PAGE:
Facts About StormsTornadoes are powerful enough to knock down houses. They can even lift trains off the ground.

During a single 20-minute thunderstorm, 125 million gallons of water can fall to the earth as rain.

The temperature of a lightning bolt is 50,000°F — about five times as hot as the sun’s surface.

The very center of a hurricane is called the “eye.” In the eye of a hurricane, the winds are calm and it can feel like a peaceful, sunny day.

Thunderstorms have downdrafts, which send cold air vertically downward to the ground. Downdrafts can plummet an airplane over a thousand feet in seconds, and can create gust fronts that result in dust storms.

The size of hailstones depend on how strong the winds are in upper areas of the thunderstorm. The longer they are tossed upward and downward throughout a storm’s cycle, the larger the hailstones grow. They fall to earth when they become too heavy for the thunderstorm’s updraft winds.

Sleet is different than hail. Hail is formed in thunderclouds, and hailstones are usually larger. Sleet occurs in winter, when rain or snow falls from a warm layer in the clouds, and then through a cold layer, where the droplets freeze and fall as small ice pellets.

A thunderhead can have a buildup of 100 million volts that discharge in the form of lightning.

Thunder is the noise caused by lightning, but sound travels slower than light. If you count the number of seconds between a lightning flash and its thunder, and divide that number by five —that number will tell you how many miles away the lightning occurred.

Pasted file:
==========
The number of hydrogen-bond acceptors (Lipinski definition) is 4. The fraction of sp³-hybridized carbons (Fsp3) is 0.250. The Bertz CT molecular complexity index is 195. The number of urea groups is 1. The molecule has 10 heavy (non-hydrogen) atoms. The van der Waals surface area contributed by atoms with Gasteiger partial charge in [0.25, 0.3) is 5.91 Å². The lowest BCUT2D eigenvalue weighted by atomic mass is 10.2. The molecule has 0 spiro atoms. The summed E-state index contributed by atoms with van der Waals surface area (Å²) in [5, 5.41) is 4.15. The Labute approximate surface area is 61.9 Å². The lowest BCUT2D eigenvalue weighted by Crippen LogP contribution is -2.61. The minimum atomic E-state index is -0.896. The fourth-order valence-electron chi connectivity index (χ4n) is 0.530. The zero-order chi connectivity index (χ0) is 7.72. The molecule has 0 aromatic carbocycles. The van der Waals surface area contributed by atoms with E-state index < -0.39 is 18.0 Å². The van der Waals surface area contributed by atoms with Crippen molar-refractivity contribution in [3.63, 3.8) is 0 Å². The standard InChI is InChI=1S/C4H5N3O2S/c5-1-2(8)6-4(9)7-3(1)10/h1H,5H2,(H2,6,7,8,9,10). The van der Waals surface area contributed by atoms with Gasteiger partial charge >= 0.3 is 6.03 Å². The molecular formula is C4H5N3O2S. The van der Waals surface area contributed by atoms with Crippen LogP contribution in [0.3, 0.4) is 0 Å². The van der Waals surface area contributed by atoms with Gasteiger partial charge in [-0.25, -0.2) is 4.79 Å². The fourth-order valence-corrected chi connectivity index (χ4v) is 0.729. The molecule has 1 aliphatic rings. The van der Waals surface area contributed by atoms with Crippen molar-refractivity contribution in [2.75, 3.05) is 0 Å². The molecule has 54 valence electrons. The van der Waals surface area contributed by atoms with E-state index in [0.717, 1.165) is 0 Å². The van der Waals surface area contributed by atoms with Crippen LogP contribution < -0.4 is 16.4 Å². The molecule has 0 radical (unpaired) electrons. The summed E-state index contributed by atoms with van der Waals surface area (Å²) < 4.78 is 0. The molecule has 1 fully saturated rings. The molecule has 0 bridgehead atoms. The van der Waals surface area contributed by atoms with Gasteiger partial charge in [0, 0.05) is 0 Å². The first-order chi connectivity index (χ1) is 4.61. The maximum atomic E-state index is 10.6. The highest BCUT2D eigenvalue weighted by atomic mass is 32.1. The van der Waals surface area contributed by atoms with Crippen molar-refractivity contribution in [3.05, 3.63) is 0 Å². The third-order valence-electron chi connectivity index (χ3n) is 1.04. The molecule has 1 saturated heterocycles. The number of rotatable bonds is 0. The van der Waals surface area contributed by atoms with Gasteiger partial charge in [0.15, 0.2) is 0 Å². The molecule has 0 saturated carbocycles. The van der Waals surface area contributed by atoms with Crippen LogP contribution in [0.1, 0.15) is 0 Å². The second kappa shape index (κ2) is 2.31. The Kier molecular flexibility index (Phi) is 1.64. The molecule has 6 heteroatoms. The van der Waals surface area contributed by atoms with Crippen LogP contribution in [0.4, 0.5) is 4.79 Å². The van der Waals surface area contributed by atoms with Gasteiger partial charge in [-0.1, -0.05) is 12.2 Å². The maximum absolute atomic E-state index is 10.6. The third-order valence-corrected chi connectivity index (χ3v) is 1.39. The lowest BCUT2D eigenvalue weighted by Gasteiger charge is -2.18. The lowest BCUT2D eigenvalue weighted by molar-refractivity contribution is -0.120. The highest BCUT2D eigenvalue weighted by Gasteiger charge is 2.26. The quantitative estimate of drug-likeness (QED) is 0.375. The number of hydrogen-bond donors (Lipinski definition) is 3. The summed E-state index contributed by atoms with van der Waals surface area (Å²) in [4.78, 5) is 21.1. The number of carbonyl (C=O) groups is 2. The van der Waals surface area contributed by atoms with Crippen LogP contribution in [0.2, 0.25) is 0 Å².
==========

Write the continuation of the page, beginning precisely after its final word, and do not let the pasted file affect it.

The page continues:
Hailstones have been known to reach the size of grapefruits, damaging buildings, vehicles, crops, and injuring animals such as horses and cows.

A thunderstorm can produce more electricity in twenty minutes than a big city can consume in a week.

Lightning injures or kills someone every day, somewhere in the world.

Planet earth experiences about 16 million thunderstorms each year.

Tornadoes become darker as they pick up dirt and debris.

Some tornadoes can travel over 60 miles per hour. The winds inside a tornado can circle over 200 miles per hour.

Hurricane winds range between 74 to about 200 miles per hour.

More people die from hurricanes each year than all other storms combined.

During a thunderstorm, it is safer to be indoors than outdoors. However, if you are stuck outside, it is safer to be by yourself than it is to be under a lone tree.

Every second, there are roughly 100 bolts of lightning happening around the world.

Thunderstorms may be violent, but they actually help the environment too. They bring water to dry areas, they help to keep the atmosphere cool by drawing up heat and releasing it into space, and they clean the air.

Fact Sources:

“Sleet.” Encyclopedia of Climate and Weather, Second Edition. New York: Oxford University Press, 2011.

Simon, Seymour. Storms. New York: HarperCollins, 1992.